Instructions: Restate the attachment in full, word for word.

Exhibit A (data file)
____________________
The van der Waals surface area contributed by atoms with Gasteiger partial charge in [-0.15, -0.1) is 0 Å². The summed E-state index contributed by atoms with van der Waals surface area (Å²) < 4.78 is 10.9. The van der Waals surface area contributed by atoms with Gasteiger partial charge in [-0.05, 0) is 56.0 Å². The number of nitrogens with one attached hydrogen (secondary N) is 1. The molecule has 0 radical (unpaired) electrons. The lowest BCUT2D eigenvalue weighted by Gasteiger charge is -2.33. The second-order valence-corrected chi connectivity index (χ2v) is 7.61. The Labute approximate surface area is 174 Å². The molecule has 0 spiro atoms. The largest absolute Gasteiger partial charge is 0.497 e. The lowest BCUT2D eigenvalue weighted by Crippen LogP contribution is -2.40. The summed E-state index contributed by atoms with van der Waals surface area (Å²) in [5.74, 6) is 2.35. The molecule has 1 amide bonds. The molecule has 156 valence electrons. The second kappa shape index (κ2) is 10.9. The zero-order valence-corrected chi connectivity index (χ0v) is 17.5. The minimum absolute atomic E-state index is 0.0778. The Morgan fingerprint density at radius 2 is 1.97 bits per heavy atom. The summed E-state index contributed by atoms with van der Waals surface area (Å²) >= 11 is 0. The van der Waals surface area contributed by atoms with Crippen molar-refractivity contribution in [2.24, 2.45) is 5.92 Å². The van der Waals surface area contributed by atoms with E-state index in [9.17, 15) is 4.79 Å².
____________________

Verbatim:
The van der Waals surface area contributed by atoms with Gasteiger partial charge in [-0.15, -0.1) is 0 Å². The summed E-state index contributed by atoms with van der Waals surface area (Å²) < 4.78 is 10.9. The van der Waals surface area contributed by atoms with Gasteiger partial charge in [-0.05, 0) is 56.0 Å². The number of nitrogens with one attached hydrogen (secondary N) is 1. The molecule has 0 radical (unpaired) electrons. The lowest BCUT2D eigenvalue weighted by Gasteiger charge is -2.33. The second-order valence-corrected chi connectivity index (χ2v) is 7.61. The Labute approximate surface area is 174 Å². The molecule has 0 spiro atoms. The largest absolute Gasteiger partial charge is 0.497 e. The lowest BCUT2D eigenvalue weighted by Crippen LogP contribution is -2.40. The summed E-state index contributed by atoms with van der Waals surface area (Å²) in [5.74, 6) is 2.35. The molecule has 1 amide bonds. The molecule has 156 valence electrons. The second kappa shape index (κ2) is 10.9. The zero-order valence-corrected chi connectivity index (χ0v) is 17.5. The minimum absolute atomic E-state index is 0.0778. The Morgan fingerprint density at radius 2 is 1.97 bits per heavy atom. The summed E-state index contributed by atoms with van der Waals surface area (Å²) >= 11 is 0. The van der Waals surface area contributed by atoms with Crippen molar-refractivity contribution in [2.24, 2.45) is 5.92 Å². The van der Waals surface area contributed by atoms with E-state index in [9.17, 15) is 4.79 Å².